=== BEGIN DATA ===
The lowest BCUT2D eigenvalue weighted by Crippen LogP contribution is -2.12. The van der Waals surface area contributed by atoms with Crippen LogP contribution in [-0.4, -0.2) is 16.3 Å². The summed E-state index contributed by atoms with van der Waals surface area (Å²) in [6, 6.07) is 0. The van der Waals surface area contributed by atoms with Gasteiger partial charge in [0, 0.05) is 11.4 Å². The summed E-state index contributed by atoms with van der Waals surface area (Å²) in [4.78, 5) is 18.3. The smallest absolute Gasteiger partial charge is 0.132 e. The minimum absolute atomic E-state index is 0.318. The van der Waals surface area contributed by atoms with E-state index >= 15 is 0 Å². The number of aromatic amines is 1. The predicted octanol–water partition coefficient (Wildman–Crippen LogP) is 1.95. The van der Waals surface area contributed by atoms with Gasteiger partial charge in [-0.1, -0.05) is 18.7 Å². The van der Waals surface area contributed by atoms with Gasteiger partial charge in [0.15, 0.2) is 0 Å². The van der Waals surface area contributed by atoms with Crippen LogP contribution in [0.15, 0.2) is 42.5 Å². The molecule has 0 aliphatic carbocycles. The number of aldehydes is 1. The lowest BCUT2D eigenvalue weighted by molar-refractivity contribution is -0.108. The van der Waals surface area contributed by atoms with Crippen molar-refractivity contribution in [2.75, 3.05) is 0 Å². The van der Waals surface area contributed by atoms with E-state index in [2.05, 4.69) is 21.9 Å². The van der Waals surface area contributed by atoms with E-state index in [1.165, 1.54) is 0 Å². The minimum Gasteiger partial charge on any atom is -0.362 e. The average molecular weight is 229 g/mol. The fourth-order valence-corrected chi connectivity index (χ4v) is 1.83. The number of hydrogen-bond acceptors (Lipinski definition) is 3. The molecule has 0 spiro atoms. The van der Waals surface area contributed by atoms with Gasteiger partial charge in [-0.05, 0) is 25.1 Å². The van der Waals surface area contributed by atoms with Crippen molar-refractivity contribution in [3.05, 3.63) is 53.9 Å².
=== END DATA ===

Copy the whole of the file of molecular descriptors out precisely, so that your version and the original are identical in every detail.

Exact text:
The lowest BCUT2D eigenvalue weighted by Crippen LogP contribution is -2.12. The van der Waals surface area contributed by atoms with Crippen LogP contribution in [-0.4, -0.2) is 16.3 Å². The summed E-state index contributed by atoms with van der Waals surface area (Å²) in [6, 6.07) is 0. The van der Waals surface area contributed by atoms with Gasteiger partial charge in [0, 0.05) is 11.4 Å². The summed E-state index contributed by atoms with van der Waals surface area (Å²) in [4.78, 5) is 18.3. The smallest absolute Gasteiger partial charge is 0.132 e. The minimum absolute atomic E-state index is 0.318. The van der Waals surface area contributed by atoms with E-state index >= 15 is 0 Å². The number of aromatic amines is 1. The predicted octanol–water partition coefficient (Wildman–Crippen LogP) is 1.95. The van der Waals surface area contributed by atoms with Gasteiger partial charge in [-0.1, -0.05) is 18.7 Å². The van der Waals surface area contributed by atoms with Gasteiger partial charge in [0.15, 0.2) is 0 Å². The van der Waals surface area contributed by atoms with Crippen LogP contribution in [0.15, 0.2) is 42.5 Å². The molecule has 0 aliphatic carbocycles. The number of aldehydes is 1. The lowest BCUT2D eigenvalue weighted by molar-refractivity contribution is -0.108. The van der Waals surface area contributed by atoms with Crippen molar-refractivity contribution in [2.75, 3.05) is 0 Å². The van der Waals surface area contributed by atoms with E-state index in [2.05, 4.69) is 21.9 Å². The van der Waals surface area contributed by atoms with E-state index in [1.165, 1.54) is 0 Å². The minimum Gasteiger partial charge on any atom is -0.362 e. The average molecular weight is 229 g/mol. The fourth-order valence-corrected chi connectivity index (χ4v) is 1.83. The number of hydrogen-bond acceptors (Lipinski definition) is 3. The molecule has 0 spiro atoms. The van der Waals surface area contributed by atoms with Gasteiger partial charge in [-0.05, 0) is 25.1 Å². The van der Waals surface area contributed by atoms with Crippen molar-refractivity contribution in [3.05, 3.63) is 53.9 Å².